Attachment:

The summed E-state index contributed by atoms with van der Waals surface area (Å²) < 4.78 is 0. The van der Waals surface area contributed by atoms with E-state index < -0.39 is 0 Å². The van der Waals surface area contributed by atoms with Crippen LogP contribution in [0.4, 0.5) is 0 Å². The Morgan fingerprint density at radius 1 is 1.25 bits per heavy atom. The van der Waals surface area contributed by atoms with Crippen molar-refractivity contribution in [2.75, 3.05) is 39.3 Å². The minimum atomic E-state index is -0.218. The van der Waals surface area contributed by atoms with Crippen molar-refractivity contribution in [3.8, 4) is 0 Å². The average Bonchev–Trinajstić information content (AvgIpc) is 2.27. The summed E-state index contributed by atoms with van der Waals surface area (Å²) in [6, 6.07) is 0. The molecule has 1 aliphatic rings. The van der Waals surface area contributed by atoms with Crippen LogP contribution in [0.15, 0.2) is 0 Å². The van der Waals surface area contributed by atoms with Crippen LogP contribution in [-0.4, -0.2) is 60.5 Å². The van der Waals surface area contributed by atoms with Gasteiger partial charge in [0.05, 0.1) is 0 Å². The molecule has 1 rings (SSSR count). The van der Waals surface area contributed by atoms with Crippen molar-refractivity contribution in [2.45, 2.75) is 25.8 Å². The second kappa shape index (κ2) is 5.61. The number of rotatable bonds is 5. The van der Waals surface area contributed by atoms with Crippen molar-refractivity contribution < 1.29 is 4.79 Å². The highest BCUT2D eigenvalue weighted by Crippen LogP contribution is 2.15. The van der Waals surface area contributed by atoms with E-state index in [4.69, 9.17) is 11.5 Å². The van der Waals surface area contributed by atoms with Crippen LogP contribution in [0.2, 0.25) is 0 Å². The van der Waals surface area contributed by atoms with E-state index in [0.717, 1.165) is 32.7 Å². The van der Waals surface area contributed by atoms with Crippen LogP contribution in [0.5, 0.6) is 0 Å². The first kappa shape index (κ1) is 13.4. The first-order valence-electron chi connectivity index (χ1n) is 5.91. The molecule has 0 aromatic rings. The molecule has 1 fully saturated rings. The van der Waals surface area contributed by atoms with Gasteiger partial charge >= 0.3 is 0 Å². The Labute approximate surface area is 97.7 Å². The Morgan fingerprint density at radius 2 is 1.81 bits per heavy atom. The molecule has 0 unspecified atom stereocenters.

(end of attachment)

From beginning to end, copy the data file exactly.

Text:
The summed E-state index contributed by atoms with van der Waals surface area (Å²) < 4.78 is 0. The van der Waals surface area contributed by atoms with E-state index < -0.39 is 0 Å². The van der Waals surface area contributed by atoms with Crippen LogP contribution in [0.4, 0.5) is 0 Å². The Morgan fingerprint density at radius 1 is 1.25 bits per heavy atom. The van der Waals surface area contributed by atoms with Crippen molar-refractivity contribution in [2.75, 3.05) is 39.3 Å². The minimum atomic E-state index is -0.218. The van der Waals surface area contributed by atoms with Crippen molar-refractivity contribution in [3.8, 4) is 0 Å². The average Bonchev–Trinajstić information content (AvgIpc) is 2.27. The summed E-state index contributed by atoms with van der Waals surface area (Å²) in [6, 6.07) is 0. The molecule has 1 aliphatic rings. The van der Waals surface area contributed by atoms with Crippen LogP contribution in [0.15, 0.2) is 0 Å². The van der Waals surface area contributed by atoms with Crippen LogP contribution in [-0.4, -0.2) is 60.5 Å². The van der Waals surface area contributed by atoms with Gasteiger partial charge in [0.05, 0.1) is 0 Å². The molecule has 1 rings (SSSR count). The van der Waals surface area contributed by atoms with Crippen molar-refractivity contribution in [2.45, 2.75) is 25.8 Å². The second kappa shape index (κ2) is 5.61. The number of rotatable bonds is 5. The van der Waals surface area contributed by atoms with Crippen molar-refractivity contribution < 1.29 is 4.79 Å². The highest BCUT2D eigenvalue weighted by Crippen LogP contribution is 2.15. The van der Waals surface area contributed by atoms with E-state index in [4.69, 9.17) is 11.5 Å². The van der Waals surface area contributed by atoms with Crippen LogP contribution in [0.2, 0.25) is 0 Å². The van der Waals surface area contributed by atoms with E-state index in [0.717, 1.165) is 32.7 Å². The van der Waals surface area contributed by atoms with Crippen LogP contribution in [0.5, 0.6) is 0 Å². The first kappa shape index (κ1) is 13.4. The first-order valence-electron chi connectivity index (χ1n) is 5.91. The molecule has 0 aromatic rings. The molecule has 1 fully saturated rings. The van der Waals surface area contributed by atoms with Gasteiger partial charge >= 0.3 is 0 Å². The Labute approximate surface area is 97.7 Å². The Morgan fingerprint density at radius 2 is 1.81 bits per heavy atom. The molecule has 0 unspecified atom stereocenters.